A former Attorney-General of the Federation, Bello Adoke, allegedly exchanged more than $2.2 million in a bureau de change in Abuja as part of his share in the controversial $1.1 billion Malabu Oil deal, court documents show.
The revelations were contained in a five-count fresh money laundering charges slammed on Mr. Adoke at the Abuja Division of the Federal High Court Thursday.
Also charged alongside Mr. Adoke is controversial businessman Aliyu Abubakar, who is believed to have acted as middleman in the deal.
The EFCC said in the court filings that Mr. Adoke took delivery of exactly $2,267,400 on September 16, 2013, and immediately enlisted the service of money changers to have it converted to the local currency.
Based on the prevailing exchange rate at the time, Mr. Adoke made N345,200,000 after successfully converting the funds. He subsequently deposited all the money in a Unity Bank account to offset an outstanding overdraft of N300 million, court documents showed.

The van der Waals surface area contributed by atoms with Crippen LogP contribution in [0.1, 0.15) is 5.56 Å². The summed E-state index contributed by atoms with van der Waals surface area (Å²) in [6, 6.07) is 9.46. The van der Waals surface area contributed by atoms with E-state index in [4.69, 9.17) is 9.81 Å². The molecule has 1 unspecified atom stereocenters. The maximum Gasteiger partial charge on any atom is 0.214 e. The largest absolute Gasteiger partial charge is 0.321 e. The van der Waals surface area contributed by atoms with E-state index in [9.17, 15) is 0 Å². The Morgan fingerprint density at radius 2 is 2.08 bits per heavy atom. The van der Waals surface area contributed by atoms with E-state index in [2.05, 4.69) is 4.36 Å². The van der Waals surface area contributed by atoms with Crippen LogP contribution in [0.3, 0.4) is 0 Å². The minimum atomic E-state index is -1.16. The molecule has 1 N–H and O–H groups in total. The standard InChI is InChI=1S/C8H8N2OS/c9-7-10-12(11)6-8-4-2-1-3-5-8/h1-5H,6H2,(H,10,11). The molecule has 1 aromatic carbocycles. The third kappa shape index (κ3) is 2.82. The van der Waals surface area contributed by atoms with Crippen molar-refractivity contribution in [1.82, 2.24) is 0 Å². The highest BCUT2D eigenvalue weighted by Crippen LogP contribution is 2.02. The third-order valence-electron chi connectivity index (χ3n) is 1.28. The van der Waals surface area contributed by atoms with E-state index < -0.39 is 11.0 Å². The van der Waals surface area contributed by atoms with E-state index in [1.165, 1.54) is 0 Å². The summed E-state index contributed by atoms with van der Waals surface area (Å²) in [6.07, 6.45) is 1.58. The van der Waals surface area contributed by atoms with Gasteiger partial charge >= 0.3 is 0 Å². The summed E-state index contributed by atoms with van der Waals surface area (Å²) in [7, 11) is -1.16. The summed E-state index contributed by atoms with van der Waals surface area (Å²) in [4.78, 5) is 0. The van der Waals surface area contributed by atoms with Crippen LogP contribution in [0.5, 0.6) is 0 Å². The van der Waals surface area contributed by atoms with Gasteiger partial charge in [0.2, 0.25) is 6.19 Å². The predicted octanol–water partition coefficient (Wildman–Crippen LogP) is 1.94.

The EFCC also filed charges against Mr. Adoke for carrying out a transaction of such magnitude without going through the country’s financial institutions.
All the offences contradicted Section 15(2) of the Money Laundering (Prohibition) Act 2011 (as amended in 2012) and punishable under Section 15(3) of the same Act, prosecutors said.
Mr. Adoke was instrumental to Nigerian government’s involvement in the suspicious Malabu Oil deal, which saw Shell and Agip-Eni paying money into an escrow account of the Nigerian government to settle a firm with a questionable history.
He authorised the transfer of the $1.1 billion paid by Shell and Eni into private accounts of Dan Etete, Nigeria’s former petroleum minister, who further transferred a large percentage to Mr. Abubakar. Mr. Abubakar is believed to have been a front for officials of the Goodluck Jonathan administration including Mr. Adoke.
Shell, Agip-Eni, Mr. Adoke and Mr. Etete, who also approved the lease award of the OPL 245, have all denied wrongdoings.
But Italian prosecutors said late last year they had enough grounds to charge Shell, Agip-Eni, and their executives alongside other Nigerians involved in the controversial deal for fraud in Milan.
In separate charges filed late 2016, the EFCC accused Mr. Adoke and Mr. Etete of defrauding Nigeria in the OPL 245 deal.
The Department of Petroleum Resources said last December that Mr. Adoke and other officials of the Jonathan administration who participated in the concession of the lucrative oil field to Shell and Agip-Eni did not follow due process.
Mr. Adoke, who is currently in the Netherlands for study, has denied any wrongdoing and pledged to make himself available for trial.